Up Keep written by elizabeth kolena photography by marissa fisco

18 spring

Eat Up written by elizabeth kolena photography by marissa fisco

When your diet takes a dive, your next choice of action should be simple: revive it. Super foods to the rescue! Think of super foods as superheroes, swooping into your body to combat the toxins, save the day and replenish all aspects of your body systems. The best part of this tactic is: you control how much you get of them! Pile your plate up high with these foods! Batman Broccoli This green vegetable is full of antioxidants that improve vision and prevents heart disease. They also fight the evil toxins within our bodies. Superman Salmon It’s a bird! It’s a plane! It’s a … fish? Salmon is special because of its high oil content, which contains omega 3 fats. These are healthy fats that help prevent blood clotting and inflammation within the body. In addition, it’s a definite brain food, combating depression and dementia. Aquaman Apples “An apple a day keeps the doctor away.” But seriously, it does. They not only contain antioxidants to revitalize our bodies, they also lower bad cholesterol in our bodies and help maintain a healthy digestive system! Spiderman Spinach The darkest green leaves are the highest in nutritional content, so it’s no surprise that spinach is a supreme super food full of almost every vitamin you can think of. Wonder Woman Walnuts Go nuts over these nuts! They provide the body with good fat, which has been proven to increase the healthy cholesterol in our bodies that benefits our cardiovascular and heart health. Obsidian Oranges These fruits are the perfect way to start your day. Vitamin C is a main component of these citrus fruits. They provide an overall boost to your mood and energy levels.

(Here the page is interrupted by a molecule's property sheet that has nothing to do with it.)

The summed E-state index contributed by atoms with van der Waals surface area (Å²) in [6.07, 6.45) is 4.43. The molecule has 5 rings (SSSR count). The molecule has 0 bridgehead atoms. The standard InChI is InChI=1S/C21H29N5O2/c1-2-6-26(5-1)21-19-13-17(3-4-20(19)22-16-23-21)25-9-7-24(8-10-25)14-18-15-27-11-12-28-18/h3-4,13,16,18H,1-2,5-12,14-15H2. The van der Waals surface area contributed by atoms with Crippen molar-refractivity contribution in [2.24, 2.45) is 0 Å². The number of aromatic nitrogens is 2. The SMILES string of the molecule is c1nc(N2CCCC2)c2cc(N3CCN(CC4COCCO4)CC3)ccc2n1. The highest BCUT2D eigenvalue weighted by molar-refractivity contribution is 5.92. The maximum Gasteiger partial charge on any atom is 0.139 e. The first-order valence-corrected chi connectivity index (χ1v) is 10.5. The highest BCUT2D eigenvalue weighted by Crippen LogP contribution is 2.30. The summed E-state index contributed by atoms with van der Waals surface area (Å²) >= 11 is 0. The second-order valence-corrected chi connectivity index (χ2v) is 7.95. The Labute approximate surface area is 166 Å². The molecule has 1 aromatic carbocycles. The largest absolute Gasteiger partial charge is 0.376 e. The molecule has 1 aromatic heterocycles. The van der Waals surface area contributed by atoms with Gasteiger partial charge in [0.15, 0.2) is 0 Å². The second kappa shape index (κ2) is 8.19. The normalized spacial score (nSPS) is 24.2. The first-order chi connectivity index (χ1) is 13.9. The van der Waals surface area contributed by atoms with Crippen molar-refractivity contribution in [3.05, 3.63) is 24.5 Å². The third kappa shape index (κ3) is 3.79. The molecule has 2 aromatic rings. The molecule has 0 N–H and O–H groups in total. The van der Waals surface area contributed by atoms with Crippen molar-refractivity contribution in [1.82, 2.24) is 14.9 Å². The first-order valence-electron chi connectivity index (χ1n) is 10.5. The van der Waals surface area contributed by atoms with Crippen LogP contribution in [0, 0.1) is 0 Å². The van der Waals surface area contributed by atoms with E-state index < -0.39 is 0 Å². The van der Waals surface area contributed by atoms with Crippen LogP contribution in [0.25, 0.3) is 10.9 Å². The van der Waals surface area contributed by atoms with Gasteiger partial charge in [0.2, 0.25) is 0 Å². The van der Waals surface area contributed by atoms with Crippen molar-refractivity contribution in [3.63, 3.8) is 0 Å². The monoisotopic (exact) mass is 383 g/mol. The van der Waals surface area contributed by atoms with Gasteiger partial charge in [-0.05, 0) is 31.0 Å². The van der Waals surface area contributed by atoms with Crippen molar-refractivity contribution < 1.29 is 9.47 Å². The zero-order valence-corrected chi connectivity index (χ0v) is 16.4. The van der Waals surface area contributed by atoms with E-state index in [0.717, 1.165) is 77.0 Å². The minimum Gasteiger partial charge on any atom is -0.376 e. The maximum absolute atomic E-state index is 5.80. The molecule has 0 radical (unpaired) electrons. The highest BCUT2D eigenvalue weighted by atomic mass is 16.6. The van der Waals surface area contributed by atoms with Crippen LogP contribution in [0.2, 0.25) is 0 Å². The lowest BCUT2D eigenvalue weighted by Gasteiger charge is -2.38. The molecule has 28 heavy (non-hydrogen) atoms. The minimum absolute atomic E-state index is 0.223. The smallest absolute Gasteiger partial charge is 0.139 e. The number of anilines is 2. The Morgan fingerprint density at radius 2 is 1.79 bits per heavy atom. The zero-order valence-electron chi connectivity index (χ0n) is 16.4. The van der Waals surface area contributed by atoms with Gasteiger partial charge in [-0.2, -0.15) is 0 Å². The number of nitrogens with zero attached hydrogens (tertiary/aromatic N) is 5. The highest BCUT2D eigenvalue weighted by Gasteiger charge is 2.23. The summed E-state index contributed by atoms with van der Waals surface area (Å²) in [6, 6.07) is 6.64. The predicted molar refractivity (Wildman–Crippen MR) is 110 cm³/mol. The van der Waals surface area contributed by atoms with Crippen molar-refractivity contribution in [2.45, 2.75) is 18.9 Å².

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Quite Simply Oxford’s Finest Houses Catering to Miami’s Fashionably Elite

20 spring

Red Brick Property Management 513.524.9340 www.redbrickox ford.com sarah@redbrickp roperty.com 21 N. Poplar St.